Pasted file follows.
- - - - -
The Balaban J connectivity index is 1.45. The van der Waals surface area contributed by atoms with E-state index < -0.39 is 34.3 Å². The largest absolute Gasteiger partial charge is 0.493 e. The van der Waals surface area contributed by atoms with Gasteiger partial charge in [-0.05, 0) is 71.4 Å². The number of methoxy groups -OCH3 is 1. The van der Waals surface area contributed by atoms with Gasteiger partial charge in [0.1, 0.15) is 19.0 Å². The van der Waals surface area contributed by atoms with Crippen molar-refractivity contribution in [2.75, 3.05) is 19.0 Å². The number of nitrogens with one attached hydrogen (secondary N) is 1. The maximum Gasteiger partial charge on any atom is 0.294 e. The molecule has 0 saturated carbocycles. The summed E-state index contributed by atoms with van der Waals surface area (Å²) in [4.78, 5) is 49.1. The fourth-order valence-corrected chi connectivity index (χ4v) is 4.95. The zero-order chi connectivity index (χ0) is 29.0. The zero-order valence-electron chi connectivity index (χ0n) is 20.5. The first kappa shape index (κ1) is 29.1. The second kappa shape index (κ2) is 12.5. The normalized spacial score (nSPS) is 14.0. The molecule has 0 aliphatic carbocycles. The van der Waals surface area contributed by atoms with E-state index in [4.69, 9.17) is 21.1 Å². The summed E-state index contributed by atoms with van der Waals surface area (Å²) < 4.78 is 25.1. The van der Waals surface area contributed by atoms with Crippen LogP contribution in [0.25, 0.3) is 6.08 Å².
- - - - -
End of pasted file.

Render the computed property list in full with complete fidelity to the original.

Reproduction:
The Balaban J connectivity index is 1.45. The van der Waals surface area contributed by atoms with E-state index < -0.39 is 34.3 Å². The largest absolute Gasteiger partial charge is 0.493 e. The van der Waals surface area contributed by atoms with Gasteiger partial charge in [-0.05, 0) is 71.4 Å². The number of methoxy groups -OCH3 is 1. The van der Waals surface area contributed by atoms with Gasteiger partial charge in [0.1, 0.15) is 19.0 Å². The van der Waals surface area contributed by atoms with Crippen molar-refractivity contribution in [2.75, 3.05) is 19.0 Å². The number of nitrogens with one attached hydrogen (secondary N) is 1. The maximum Gasteiger partial charge on any atom is 0.294 e. The molecule has 0 saturated carbocycles. The summed E-state index contributed by atoms with van der Waals surface area (Å²) in [4.78, 5) is 49.1. The fourth-order valence-corrected chi connectivity index (χ4v) is 4.95. The zero-order chi connectivity index (χ0) is 29.0. The zero-order valence-electron chi connectivity index (χ0n) is 20.5. The first kappa shape index (κ1) is 29.1. The second kappa shape index (κ2) is 12.5. The normalized spacial score (nSPS) is 14.0. The molecule has 0 aliphatic carbocycles. The van der Waals surface area contributed by atoms with E-state index in [4.69, 9.17) is 21.1 Å². The summed E-state index contributed by atoms with van der Waals surface area (Å²) < 4.78 is 25.1. The van der Waals surface area contributed by atoms with Crippen LogP contribution in [0.25, 0.3) is 6.08 Å².